New reservoir system in New York affects Delaware River levels

Posted: January 22, 2014

This story has been corrected from an earlier version. The earlier version incorrectly described how the new reservoir management system in New York works. The system will predict when water levels should be reduced, not emptied.


New system in New York affects Delaware River

About two weeks after the Bucks County commissioners called on New York City to lower water levels in three of its reservoirs to prevent downstream flooding in the Delaware River, the city's Department of Environmental Protection announced that it would introduce a high-tech reservoir management system.

The system, which has been in development for several years, was not a direct response to the letter. But one of the changes will be using real-time weather forecasting data to help make predictions about when the waer level of the reservoirs should be reduced, such as ahead of large storms or snow melts, according to Paul Rush, deputy commissioner for the Bureau of Water Supply.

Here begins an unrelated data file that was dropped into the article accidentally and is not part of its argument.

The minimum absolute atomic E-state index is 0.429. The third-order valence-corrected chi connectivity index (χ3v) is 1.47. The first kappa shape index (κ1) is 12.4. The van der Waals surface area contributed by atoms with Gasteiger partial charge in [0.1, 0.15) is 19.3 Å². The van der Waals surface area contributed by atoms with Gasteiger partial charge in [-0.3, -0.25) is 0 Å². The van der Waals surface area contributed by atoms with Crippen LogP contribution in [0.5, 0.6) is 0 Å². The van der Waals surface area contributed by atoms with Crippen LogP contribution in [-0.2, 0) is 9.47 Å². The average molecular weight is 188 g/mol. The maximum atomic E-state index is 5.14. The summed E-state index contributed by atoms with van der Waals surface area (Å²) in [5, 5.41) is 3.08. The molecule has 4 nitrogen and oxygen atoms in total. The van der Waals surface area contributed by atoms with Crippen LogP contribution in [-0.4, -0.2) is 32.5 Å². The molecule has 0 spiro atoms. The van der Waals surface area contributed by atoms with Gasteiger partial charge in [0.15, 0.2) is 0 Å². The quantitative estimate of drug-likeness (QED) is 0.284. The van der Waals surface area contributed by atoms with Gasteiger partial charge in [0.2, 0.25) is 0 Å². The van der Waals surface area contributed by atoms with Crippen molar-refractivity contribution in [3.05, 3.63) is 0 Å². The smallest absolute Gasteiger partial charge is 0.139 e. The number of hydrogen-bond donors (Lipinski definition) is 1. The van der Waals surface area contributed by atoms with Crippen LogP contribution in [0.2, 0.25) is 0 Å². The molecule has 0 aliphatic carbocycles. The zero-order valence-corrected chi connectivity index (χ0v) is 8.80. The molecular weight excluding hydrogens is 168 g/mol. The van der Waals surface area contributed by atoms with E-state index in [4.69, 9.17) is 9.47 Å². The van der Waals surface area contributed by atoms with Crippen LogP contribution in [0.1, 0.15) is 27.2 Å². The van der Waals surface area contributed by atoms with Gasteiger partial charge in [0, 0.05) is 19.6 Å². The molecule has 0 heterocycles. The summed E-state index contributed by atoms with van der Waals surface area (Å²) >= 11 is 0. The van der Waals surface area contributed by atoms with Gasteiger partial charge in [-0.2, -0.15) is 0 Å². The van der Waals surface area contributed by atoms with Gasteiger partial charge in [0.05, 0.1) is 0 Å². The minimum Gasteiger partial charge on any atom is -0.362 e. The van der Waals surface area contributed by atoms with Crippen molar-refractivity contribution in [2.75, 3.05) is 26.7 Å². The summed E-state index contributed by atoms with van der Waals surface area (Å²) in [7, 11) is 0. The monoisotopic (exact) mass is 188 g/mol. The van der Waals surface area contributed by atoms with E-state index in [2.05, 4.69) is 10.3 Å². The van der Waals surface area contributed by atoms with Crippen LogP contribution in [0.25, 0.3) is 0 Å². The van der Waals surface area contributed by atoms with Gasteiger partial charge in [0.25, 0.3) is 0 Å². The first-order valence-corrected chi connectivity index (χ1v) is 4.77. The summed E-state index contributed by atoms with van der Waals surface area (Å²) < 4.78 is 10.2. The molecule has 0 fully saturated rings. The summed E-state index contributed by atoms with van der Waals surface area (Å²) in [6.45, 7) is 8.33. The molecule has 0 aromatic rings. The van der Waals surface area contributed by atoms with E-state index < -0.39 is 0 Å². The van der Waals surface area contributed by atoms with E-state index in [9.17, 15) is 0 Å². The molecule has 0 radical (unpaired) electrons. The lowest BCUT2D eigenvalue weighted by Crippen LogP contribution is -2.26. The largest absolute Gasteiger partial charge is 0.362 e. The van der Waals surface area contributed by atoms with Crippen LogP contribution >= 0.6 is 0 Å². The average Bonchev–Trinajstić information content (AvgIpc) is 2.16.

"That's a significant change," Rush said.

The current system relies on historical data to predict target water levels for the reservoirs for each time of year, Rush said, leaving the agency less prepared to respond to developments of each season.

Bucks County Commissioner Charles H. Martin said he had not heard about or reviewed the new system but that he welcomed the prospect of improvement.

"I would be anxious to have somebody interpret it and see if it would be beneficial" for flood prevention, he said. "Anything would help."

- Chris Palmer

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